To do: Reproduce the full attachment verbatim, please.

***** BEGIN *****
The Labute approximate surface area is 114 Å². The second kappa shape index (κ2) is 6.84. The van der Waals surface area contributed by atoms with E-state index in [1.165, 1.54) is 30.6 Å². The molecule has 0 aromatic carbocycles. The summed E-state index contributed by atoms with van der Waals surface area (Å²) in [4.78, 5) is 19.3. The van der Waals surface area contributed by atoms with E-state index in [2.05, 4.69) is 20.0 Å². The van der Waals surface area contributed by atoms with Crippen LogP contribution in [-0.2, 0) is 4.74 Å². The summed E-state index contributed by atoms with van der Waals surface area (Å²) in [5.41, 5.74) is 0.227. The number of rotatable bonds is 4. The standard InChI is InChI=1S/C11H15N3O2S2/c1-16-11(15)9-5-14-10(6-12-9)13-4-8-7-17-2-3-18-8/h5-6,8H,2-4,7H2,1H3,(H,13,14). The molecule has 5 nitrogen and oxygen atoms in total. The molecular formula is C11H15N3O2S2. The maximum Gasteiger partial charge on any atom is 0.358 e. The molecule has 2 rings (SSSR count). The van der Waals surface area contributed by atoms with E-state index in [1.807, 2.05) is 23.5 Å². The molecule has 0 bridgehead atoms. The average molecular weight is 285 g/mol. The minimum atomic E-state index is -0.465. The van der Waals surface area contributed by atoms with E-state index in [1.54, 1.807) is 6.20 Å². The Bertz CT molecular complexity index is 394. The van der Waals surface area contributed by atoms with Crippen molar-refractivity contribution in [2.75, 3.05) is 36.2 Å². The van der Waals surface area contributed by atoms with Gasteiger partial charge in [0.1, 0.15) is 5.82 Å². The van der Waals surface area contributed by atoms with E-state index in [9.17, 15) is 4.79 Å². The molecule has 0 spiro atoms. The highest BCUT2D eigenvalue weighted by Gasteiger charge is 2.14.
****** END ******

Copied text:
The Labute approximate surface area is 114 Å². The second kappa shape index (κ2) is 6.84. The van der Waals surface area contributed by atoms with E-state index in [1.165, 1.54) is 30.6 Å². The molecule has 0 aromatic carbocycles. The summed E-state index contributed by atoms with van der Waals surface area (Å²) in [4.78, 5) is 19.3. The van der Waals surface area contributed by atoms with E-state index in [2.05, 4.69) is 20.0 Å². The van der Waals surface area contributed by atoms with Crippen LogP contribution in [-0.2, 0) is 4.74 Å². The summed E-state index contributed by atoms with van der Waals surface area (Å²) in [5.41, 5.74) is 0.227. The number of rotatable bonds is 4. The standard InChI is InChI=1S/C11H15N3O2S2/c1-16-11(15)9-5-14-10(6-12-9)13-4-8-7-17-2-3-18-8/h5-6,8H,2-4,7H2,1H3,(H,13,14). The molecule has 5 nitrogen and oxygen atoms in total. The molecular formula is C11H15N3O2S2. The maximum Gasteiger partial charge on any atom is 0.358 e. The molecule has 2 rings (SSSR count). The van der Waals surface area contributed by atoms with E-state index in [1.807, 2.05) is 23.5 Å². The molecule has 0 bridgehead atoms. The average molecular weight is 285 g/mol. The minimum atomic E-state index is -0.465. The van der Waals surface area contributed by atoms with E-state index in [1.54, 1.807) is 6.20 Å². The Bertz CT molecular complexity index is 394. The van der Waals surface area contributed by atoms with Crippen molar-refractivity contribution in [2.75, 3.05) is 36.2 Å². The van der Waals surface area contributed by atoms with Gasteiger partial charge in [0.1, 0.15) is 5.82 Å². The van der Waals surface area contributed by atoms with E-state index in [9.17, 15) is 4.79 Å². The molecule has 0 spiro atoms. The highest BCUT2D eigenvalue weighted by Gasteiger charge is 2.14.